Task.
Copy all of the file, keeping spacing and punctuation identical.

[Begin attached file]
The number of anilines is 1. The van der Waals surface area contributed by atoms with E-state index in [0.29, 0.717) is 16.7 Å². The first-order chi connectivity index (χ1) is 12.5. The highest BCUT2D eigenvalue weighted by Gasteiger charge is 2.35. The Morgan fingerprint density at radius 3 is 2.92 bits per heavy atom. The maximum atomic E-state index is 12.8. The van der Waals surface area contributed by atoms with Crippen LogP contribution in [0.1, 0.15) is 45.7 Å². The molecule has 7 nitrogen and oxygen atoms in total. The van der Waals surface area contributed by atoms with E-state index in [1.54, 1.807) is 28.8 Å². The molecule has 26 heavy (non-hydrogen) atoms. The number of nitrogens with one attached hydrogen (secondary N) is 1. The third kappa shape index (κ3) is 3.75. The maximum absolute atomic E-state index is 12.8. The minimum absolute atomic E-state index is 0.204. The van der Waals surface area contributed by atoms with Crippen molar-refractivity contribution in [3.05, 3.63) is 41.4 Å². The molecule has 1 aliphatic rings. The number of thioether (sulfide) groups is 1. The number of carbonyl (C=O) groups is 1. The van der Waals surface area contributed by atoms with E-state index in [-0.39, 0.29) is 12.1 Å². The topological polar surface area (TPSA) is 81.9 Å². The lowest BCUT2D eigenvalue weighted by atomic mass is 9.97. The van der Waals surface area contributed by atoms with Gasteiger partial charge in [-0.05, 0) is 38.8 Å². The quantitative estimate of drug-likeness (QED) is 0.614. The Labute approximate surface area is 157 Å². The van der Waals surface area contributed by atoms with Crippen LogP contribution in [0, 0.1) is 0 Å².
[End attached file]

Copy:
The number of anilines is 1. The van der Waals surface area contributed by atoms with E-state index in [0.29, 0.717) is 16.7 Å². The first-order chi connectivity index (χ1) is 12.5. The highest BCUT2D eigenvalue weighted by Gasteiger charge is 2.35. The Morgan fingerprint density at radius 3 is 2.92 bits per heavy atom. The maximum atomic E-state index is 12.8. The van der Waals surface area contributed by atoms with Crippen LogP contribution in [0.1, 0.15) is 45.7 Å². The molecule has 7 nitrogen and oxygen atoms in total. The van der Waals surface area contributed by atoms with E-state index in [1.54, 1.807) is 28.8 Å². The molecule has 26 heavy (non-hydrogen) atoms. The number of nitrogens with one attached hydrogen (secondary N) is 1. The third kappa shape index (κ3) is 3.75. The maximum absolute atomic E-state index is 12.8. The minimum absolute atomic E-state index is 0.204. The van der Waals surface area contributed by atoms with Crippen molar-refractivity contribution in [3.05, 3.63) is 41.4 Å². The molecule has 1 aliphatic rings. The number of thioether (sulfide) groups is 1. The number of carbonyl (C=O) groups is 1. The van der Waals surface area contributed by atoms with E-state index in [-0.39, 0.29) is 12.1 Å². The topological polar surface area (TPSA) is 81.9 Å². The lowest BCUT2D eigenvalue weighted by atomic mass is 9.97. The van der Waals surface area contributed by atoms with Gasteiger partial charge in [-0.05, 0) is 38.8 Å². The quantitative estimate of drug-likeness (QED) is 0.614. The Labute approximate surface area is 157 Å². The van der Waals surface area contributed by atoms with Crippen LogP contribution in [0, 0.1) is 0 Å².